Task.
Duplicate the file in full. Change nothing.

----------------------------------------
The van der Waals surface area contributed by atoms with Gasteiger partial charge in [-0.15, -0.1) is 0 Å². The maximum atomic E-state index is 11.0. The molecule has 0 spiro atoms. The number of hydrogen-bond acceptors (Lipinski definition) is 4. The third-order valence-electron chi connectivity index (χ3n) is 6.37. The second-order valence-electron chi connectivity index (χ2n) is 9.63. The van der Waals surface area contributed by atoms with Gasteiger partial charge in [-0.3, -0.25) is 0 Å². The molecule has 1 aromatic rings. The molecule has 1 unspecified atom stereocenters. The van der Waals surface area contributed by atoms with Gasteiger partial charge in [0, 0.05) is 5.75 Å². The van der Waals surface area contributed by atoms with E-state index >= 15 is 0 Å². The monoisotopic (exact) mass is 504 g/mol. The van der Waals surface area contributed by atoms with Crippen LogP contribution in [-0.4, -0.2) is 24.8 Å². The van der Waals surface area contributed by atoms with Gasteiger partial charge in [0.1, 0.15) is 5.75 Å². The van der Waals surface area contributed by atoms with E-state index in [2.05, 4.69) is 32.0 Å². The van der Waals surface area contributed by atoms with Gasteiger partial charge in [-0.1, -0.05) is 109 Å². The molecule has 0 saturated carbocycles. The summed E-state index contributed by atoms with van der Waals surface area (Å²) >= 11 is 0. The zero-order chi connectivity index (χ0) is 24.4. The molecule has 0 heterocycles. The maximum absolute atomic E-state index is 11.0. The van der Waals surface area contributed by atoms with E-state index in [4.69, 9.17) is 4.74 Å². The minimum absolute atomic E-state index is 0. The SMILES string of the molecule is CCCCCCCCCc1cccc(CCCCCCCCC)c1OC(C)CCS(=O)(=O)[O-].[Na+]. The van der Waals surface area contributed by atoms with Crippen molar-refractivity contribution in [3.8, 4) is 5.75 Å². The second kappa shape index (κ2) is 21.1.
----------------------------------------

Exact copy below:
The van der Waals surface area contributed by atoms with Gasteiger partial charge in [-0.15, -0.1) is 0 Å². The maximum atomic E-state index is 11.0. The molecule has 0 spiro atoms. The number of hydrogen-bond acceptors (Lipinski definition) is 4. The third-order valence-electron chi connectivity index (χ3n) is 6.37. The second-order valence-electron chi connectivity index (χ2n) is 9.63. The van der Waals surface area contributed by atoms with Gasteiger partial charge in [-0.3, -0.25) is 0 Å². The molecule has 1 aromatic rings. The molecule has 1 unspecified atom stereocenters. The van der Waals surface area contributed by atoms with Gasteiger partial charge in [0, 0.05) is 5.75 Å². The van der Waals surface area contributed by atoms with E-state index >= 15 is 0 Å². The monoisotopic (exact) mass is 504 g/mol. The van der Waals surface area contributed by atoms with Crippen LogP contribution in [-0.4, -0.2) is 24.8 Å². The van der Waals surface area contributed by atoms with Gasteiger partial charge in [0.1, 0.15) is 5.75 Å². The van der Waals surface area contributed by atoms with E-state index in [2.05, 4.69) is 32.0 Å². The van der Waals surface area contributed by atoms with Gasteiger partial charge in [-0.1, -0.05) is 109 Å². The molecule has 0 saturated carbocycles. The summed E-state index contributed by atoms with van der Waals surface area (Å²) >= 11 is 0. The zero-order chi connectivity index (χ0) is 24.4. The molecule has 0 heterocycles. The maximum absolute atomic E-state index is 11.0. The van der Waals surface area contributed by atoms with E-state index in [4.69, 9.17) is 4.74 Å². The minimum absolute atomic E-state index is 0. The SMILES string of the molecule is CCCCCCCCCc1cccc(CCCCCCCCC)c1OC(C)CCS(=O)(=O)[O-].[Na+]. The van der Waals surface area contributed by atoms with Crippen molar-refractivity contribution in [3.8, 4) is 5.75 Å². The second kappa shape index (κ2) is 21.1.